In the most recent episode of Kirk Minihane’s podcast, Enough About Me, the former WEEI morning personality spoke with current afternoon host, Christian Fauria taking the audience behind the scenes in their relationship.
Today the two consider each other friends and it sounded that way during their 75 minute conversation, but Minihane and Fauria’s relationship has been rocky since meeting in 2014, including physical altercations and on-air blowups.
June 26th, 2015, their most public altercation occurred during WEEI’s morning show, Dennis and Callahan which Minihane co-hosted at the time. While Fauria was in-studio with his co-hosts, Lou Merloni and Glenn Ordway for a crossover segment, Kirk told the former NFL tight-end, he was only on-air because of his football career. The discussion escalated into a heated and uncomfortable argument, leading to Minihane being suspended for one show. While rehashing the argument on the podcast, both admitted they sounded crazy, Fauria added he hates listening back to the audio, calling it an embarrassing out of body experience.
Their personalities didn’t mesh well at the start, with Fauria being used to a locker-room mentality of teammates working together and Minihane preferring to test people’s limits. The public ribbing caught Fauria off guard, while Minihane viewed the slander as entertaining radio that benefited both shows. A radio war within a station can be controversial, but it can also push the audience to want to hear reaction from the hosts involved.
A year later, Paul Chartier the producer of Ordway, Merloni and Fauria (midday show at the time) provided Minihane with audio of the trio discussing wanting to be on afternoon drive. The morning show, now Kirk and Callahan, played the audio on-air leading to the next installment of Fauria vs Minihane.
After Kirk’s show ended, rather than walking directly out of the studio, Minihane “snickered” as Fauria walked in. “Next thing I know I am up against the wall,” recalled Minihane.
Others quickly intervened, but not before Minihane said something he categorized as “really dumb,” without sharing what that was.
“My goal was to get in your face as much as possible so you actually gave me an excuse to put my hands on you, so if you would have touched me at all, if you would have grabbed my arm, then you were gonna end up going to the ground,” Fauria said on the podcast while looking back on the incident.
As cooler heads prevailed, Fauria apologized to Minihane the same day of the incident, admitting he overreacted. Minihane apologized for what he said, still not letting us in on what it was, only agreeing with Fauria that it was a cheap shot.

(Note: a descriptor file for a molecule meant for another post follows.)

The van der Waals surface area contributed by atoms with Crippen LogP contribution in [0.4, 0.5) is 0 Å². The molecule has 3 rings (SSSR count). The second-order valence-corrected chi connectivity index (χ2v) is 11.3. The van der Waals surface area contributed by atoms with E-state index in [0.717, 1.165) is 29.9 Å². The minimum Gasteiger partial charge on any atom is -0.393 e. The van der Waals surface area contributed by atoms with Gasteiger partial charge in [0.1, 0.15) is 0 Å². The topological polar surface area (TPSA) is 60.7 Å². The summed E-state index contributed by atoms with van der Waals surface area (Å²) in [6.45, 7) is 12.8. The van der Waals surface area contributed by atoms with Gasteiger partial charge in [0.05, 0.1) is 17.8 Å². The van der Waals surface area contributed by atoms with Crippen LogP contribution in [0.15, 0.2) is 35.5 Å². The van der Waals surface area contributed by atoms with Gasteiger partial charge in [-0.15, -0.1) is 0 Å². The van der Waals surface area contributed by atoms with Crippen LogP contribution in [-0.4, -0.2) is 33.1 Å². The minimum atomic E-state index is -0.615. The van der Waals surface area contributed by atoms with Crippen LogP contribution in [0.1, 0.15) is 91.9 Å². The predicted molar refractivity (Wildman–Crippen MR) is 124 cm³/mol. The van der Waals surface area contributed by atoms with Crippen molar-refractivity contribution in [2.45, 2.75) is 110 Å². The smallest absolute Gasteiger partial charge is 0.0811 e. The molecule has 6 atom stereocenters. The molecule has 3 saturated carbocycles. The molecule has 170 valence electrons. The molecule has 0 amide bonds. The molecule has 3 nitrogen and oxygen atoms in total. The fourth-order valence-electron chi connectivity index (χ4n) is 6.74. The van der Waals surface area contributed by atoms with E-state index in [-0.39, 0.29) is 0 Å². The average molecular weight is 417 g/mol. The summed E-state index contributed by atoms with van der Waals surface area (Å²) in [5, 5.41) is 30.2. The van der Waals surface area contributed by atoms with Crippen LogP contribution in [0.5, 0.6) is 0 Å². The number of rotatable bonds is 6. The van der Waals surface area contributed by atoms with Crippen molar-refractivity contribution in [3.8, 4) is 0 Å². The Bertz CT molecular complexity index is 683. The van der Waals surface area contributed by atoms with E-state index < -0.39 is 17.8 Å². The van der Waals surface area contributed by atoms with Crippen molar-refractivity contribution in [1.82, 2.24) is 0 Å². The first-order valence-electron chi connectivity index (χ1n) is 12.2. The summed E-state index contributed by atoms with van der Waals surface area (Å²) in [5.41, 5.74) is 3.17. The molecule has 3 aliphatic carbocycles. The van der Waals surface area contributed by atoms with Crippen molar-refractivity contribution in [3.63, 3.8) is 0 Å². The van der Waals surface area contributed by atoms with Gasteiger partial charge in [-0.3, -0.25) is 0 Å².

Feeling better about the situation, Fauria went to host his show, believing they moved on from the near fight. While Fauria was on-air, Minihane went to HR, which he admits now was an unfair move, but Kirk still believes nothing in radio should ever get physical. “It’s radio, here’s your weapon in radio…you’re bigger than me, you’re stronger than me, you can beat me up, your weapon [in radio] is your brain and your microphone.”
As Fauria and Minihane began to learn each other’s limits, their relationship developed. The former NFL tight-end realized hosts willing to call each other out can be a good thing. It keeps hosts on their toes and creative, providing ammunition, discussion and debate, Fauria explained while admitting WEEI doesn’t have a radio war dynamic right now.
Minihane was permanently removed from the WEEI morning show last fall after his second leave of absence for mental health reasons. Still an employee of Entercom, plans were announced for Minihane to host a daily show on Radio.com, but nearly five months later its yet to launch.
“You need to be on the air,” Fauria told Minihane during the podcast, adding “I think there is a side of you that knows eventually the opportunity to come back will arrive”
“I don’t think so,” Minihane responded, “I don’t want to do it.”
Brandon Contes is a former reporter for BSM, now working for Awful Announcing. You can find him on Twitter @BrandonContes or reach him by email at Brandon.Contes@gmail.com.
Jason Barrett Podcast: Jeff Smulyan, Never Ride a Roller Coaster Upside Down
There would be no sports radio if not for Jeff Smulyan. He takes JB through the triumphs and disappointments of his career and explains why he is sharing so many stories in a new book, Never Ride a Roller Coaster Upside Down. To pick up your copy, click here.
Jason Barrett is the owner and operator of Barrett Sports Media. Prior to launching BSM he served as a sports radio programmer, launching brands such as 95.7 The Game in San Francisco and 101 ESPN in St. Louis. He has also produced national shows for ESPN Radio including GameNight and the Dan Patrick Show. You can find him on Twitter @SportsRadioPD or reach him by email at JBarrett@sportsradiopd.com.
Zolak & Bertrand: Kirk Herbstreit’s Comments A Wake Up Call For Patriots Fans
“Next time you feel like they shouldn’t be booing them, there’s someone from a national perspective – who has been calling games now in the NFL for at least all of this year – but is very familiar with the league and all the different cities and he’s been in college environments for a decade plus, and said their fans aren’t angry enough.”